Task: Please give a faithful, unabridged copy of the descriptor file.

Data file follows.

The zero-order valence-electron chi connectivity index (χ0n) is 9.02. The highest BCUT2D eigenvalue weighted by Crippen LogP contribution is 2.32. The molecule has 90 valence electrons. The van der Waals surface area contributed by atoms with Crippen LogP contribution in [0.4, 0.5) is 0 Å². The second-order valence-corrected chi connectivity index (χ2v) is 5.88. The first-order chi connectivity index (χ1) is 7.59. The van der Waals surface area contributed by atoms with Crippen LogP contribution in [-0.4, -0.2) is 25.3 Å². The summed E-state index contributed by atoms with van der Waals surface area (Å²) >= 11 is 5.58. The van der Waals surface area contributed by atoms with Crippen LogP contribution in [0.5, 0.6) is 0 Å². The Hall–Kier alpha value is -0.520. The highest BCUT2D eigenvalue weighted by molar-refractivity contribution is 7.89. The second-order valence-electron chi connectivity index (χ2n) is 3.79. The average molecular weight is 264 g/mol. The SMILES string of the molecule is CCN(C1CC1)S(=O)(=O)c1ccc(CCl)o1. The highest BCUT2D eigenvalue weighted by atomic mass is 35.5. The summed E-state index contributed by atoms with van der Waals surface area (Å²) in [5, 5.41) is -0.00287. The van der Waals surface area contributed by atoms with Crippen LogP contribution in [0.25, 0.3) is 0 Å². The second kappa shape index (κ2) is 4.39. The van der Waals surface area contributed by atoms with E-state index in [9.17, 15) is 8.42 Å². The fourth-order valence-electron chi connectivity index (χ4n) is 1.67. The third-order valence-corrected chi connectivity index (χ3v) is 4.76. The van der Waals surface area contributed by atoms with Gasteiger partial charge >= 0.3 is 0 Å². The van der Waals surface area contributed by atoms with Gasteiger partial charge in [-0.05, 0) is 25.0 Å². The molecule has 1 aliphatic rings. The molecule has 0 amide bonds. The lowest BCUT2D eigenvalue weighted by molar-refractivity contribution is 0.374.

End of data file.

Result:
The zero-order valence-electron chi connectivity index (χ0n) is 9.02. The highest BCUT2D eigenvalue weighted by Crippen LogP contribution is 2.32. The molecule has 90 valence electrons. The van der Waals surface area contributed by atoms with Crippen LogP contribution in [0.4, 0.5) is 0 Å². The second-order valence-corrected chi connectivity index (χ2v) is 5.88. The first-order chi connectivity index (χ1) is 7.59. The van der Waals surface area contributed by atoms with Crippen LogP contribution in [-0.4, -0.2) is 25.3 Å². The summed E-state index contributed by atoms with van der Waals surface area (Å²) >= 11 is 5.58. The van der Waals surface area contributed by atoms with Crippen LogP contribution in [0.5, 0.6) is 0 Å². The Hall–Kier alpha value is -0.520. The highest BCUT2D eigenvalue weighted by molar-refractivity contribution is 7.89. The second-order valence-electron chi connectivity index (χ2n) is 3.79. The average molecular weight is 264 g/mol. The SMILES string of the molecule is CCN(C1CC1)S(=O)(=O)c1ccc(CCl)o1. The highest BCUT2D eigenvalue weighted by atomic mass is 35.5. The summed E-state index contributed by atoms with van der Waals surface area (Å²) in [5, 5.41) is -0.00287. The van der Waals surface area contributed by atoms with Crippen LogP contribution in [0.25, 0.3) is 0 Å². The second kappa shape index (κ2) is 4.39. The van der Waals surface area contributed by atoms with E-state index in [9.17, 15) is 8.42 Å². The fourth-order valence-electron chi connectivity index (χ4n) is 1.67. The third-order valence-corrected chi connectivity index (χ3v) is 4.76. The van der Waals surface area contributed by atoms with Gasteiger partial charge >= 0.3 is 0 Å². The van der Waals surface area contributed by atoms with Gasteiger partial charge in [-0.05, 0) is 25.0 Å². The molecule has 1 aliphatic rings. The molecule has 0 amide bonds. The lowest BCUT2D eigenvalue weighted by molar-refractivity contribution is 0.374.